Complex agreements at stake during Gates’ Asia visit
ARLINGTON, Va. — Defense Secretary Robert Gates is visiting Tokyo this week for a series of meetings with leaders of Japan’s newly elected government, which promptly raised the possibility of revising a far-reaching agreement to transform the U.S. military’s presence in the Pacific.
One senior defense official briefing reporters ahead of the trip described a “highly complex and complicated” pact between the U.S. and Japan that took 15 years to negotiate and was unlikely to survive heavy renegotiations. Among the critical and controversial elements of the plan are efforts to move operations from Marine Corps Air Station Futenma to Camp Schwab and to relocate 8,000 Marines and their families from Okinawa to Guam, a move to be largely funded by the Japanese government.
“You pull on one thread and you run the risk of the whole thing unraveling,” the official said.
Ahead of Gates’ ambitious Pacific trip, officials said they expected the secretary to tackle a variety of issues from the largest regional realignment of forces in 60 years to Japan’s changing contributions in the Afghanistan war to the defense of South Korea.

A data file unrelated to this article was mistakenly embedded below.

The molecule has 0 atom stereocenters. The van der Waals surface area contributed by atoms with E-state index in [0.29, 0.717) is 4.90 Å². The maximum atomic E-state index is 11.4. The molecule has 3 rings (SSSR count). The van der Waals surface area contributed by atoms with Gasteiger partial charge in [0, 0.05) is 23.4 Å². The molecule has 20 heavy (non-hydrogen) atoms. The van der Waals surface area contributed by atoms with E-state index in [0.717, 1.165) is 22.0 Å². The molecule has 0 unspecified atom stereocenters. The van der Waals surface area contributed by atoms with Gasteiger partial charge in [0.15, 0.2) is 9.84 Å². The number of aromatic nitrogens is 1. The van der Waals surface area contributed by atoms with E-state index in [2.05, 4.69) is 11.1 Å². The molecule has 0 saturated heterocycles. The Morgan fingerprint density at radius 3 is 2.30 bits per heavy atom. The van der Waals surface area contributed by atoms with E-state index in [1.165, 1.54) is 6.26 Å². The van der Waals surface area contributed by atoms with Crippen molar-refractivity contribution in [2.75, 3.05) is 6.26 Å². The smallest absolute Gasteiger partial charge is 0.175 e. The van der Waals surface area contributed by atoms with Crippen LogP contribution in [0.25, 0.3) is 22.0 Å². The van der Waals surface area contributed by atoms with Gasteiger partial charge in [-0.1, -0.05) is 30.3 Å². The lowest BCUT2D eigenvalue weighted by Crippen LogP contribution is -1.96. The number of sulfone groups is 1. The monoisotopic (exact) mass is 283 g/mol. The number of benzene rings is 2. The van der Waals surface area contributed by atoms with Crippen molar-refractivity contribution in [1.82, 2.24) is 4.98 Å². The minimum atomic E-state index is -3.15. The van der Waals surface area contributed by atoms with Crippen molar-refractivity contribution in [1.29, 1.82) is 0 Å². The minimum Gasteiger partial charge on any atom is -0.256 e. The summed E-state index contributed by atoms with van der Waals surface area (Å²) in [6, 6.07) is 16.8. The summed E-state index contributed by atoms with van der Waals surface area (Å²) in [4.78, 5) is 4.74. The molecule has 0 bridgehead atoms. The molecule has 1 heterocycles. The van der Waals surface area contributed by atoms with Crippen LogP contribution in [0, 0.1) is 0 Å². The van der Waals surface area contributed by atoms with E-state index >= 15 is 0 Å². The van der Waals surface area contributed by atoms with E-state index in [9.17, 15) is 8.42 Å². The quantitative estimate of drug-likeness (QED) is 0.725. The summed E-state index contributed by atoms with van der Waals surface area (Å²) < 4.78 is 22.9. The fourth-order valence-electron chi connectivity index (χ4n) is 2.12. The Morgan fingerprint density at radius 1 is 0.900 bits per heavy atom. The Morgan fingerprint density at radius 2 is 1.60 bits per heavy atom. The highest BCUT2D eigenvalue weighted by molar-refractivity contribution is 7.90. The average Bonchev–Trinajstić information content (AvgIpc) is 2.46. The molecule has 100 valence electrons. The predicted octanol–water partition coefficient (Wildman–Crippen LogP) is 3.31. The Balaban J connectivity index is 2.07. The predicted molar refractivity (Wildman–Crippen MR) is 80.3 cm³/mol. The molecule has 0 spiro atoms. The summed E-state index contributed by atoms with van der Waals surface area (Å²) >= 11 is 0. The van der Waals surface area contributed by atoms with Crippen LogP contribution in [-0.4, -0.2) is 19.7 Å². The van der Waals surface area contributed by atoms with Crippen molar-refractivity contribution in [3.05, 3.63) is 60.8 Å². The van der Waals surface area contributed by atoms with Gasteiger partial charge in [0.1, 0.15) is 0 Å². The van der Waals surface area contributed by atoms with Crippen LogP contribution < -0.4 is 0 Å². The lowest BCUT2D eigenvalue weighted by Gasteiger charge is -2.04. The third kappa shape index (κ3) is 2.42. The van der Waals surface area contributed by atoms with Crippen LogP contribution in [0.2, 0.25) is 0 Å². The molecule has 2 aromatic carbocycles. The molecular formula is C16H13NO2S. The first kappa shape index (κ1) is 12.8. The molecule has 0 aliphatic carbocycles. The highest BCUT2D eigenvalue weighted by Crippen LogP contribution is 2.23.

“We intend to make sure that America’s rock-solid, steadfast commitment to the security of our allies is plainly evident through these visits, especially in view of North Korea’s continued provocations,” said another senior defense official.
Gates left Washington on Sunday bound for Hawaii, where he will preside over Monday’s ceremony passing control of the Pacific Command from Adm. Timothy J. Keating to Adm. Robert F. Willard. The secretary then commences a weeklong blitz of high-level meetings in Tokyo and Seoul, South Korea, capped off with a NATO meeting in Bratislava, Slovakia.
He is the first U.S. cabinet member to meet with the new Japanese government and is expected to address the bilateral force realignment agreement. Already, some Japanese lawmakers are calling for changes, but U.S. officials have warned that significant alterations would threaten congressional funding.
Meanwhile last Tuesday, Minister of Defense Toshimi Kitazawa announced Japan will end its mission refueling coalition ships in the Indian Ocean supporting operations in Afghanistan.
“We will continue to talk about it but at the end the decision is Japan’s to make,” the first official said. “There are no specific requests on the table.”
Instead, Tokyo’s leaders have proposed greater monetary aid for Afghanistan, which the U.S. “would certainly support.”